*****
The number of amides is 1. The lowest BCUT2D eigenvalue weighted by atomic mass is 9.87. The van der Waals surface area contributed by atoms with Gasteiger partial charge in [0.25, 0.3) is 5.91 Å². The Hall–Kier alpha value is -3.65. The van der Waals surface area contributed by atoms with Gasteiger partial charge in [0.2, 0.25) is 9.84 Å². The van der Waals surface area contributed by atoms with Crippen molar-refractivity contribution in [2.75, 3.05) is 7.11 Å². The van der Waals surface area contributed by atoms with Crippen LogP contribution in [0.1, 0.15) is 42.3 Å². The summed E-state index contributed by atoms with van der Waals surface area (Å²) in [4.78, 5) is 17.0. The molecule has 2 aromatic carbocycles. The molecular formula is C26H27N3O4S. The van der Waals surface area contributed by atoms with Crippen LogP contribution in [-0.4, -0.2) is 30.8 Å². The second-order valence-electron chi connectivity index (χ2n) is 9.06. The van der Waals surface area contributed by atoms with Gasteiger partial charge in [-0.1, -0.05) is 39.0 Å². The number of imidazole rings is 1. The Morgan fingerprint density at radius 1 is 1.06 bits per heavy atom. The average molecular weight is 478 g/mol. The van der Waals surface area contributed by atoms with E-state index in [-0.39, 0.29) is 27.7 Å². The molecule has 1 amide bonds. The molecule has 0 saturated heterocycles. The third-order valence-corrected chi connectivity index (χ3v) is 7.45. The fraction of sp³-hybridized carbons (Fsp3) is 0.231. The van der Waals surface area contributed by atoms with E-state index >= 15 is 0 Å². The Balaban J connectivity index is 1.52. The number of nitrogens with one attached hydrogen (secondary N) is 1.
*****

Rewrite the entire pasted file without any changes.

The number of amides is 1. The lowest BCUT2D eigenvalue weighted by atomic mass is 9.87. The van der Waals surface area contributed by atoms with Gasteiger partial charge in [0.25, 0.3) is 5.91 Å². The Hall–Kier alpha value is -3.65. The van der Waals surface area contributed by atoms with Gasteiger partial charge in [0.2, 0.25) is 9.84 Å². The van der Waals surface area contributed by atoms with Crippen molar-refractivity contribution in [2.75, 3.05) is 7.11 Å². The van der Waals surface area contributed by atoms with Crippen LogP contribution in [0.1, 0.15) is 42.3 Å². The summed E-state index contributed by atoms with van der Waals surface area (Å²) in [4.78, 5) is 17.0. The molecule has 2 aromatic carbocycles. The molecular formula is C26H27N3O4S. The van der Waals surface area contributed by atoms with Crippen LogP contribution in [-0.4, -0.2) is 30.8 Å². The second-order valence-electron chi connectivity index (χ2n) is 9.06. The van der Waals surface area contributed by atoms with Gasteiger partial charge in [-0.1, -0.05) is 39.0 Å². The number of imidazole rings is 1. The Morgan fingerprint density at radius 1 is 1.06 bits per heavy atom. The average molecular weight is 478 g/mol. The van der Waals surface area contributed by atoms with E-state index in [-0.39, 0.29) is 27.7 Å². The molecule has 1 amide bonds. The molecule has 0 saturated heterocycles. The third-order valence-corrected chi connectivity index (χ3v) is 7.45. The fraction of sp³-hybridized carbons (Fsp3) is 0.231. The van der Waals surface area contributed by atoms with E-state index >= 15 is 0 Å². The Balaban J connectivity index is 1.52. The number of nitrogens with one attached hydrogen (secondary N) is 1.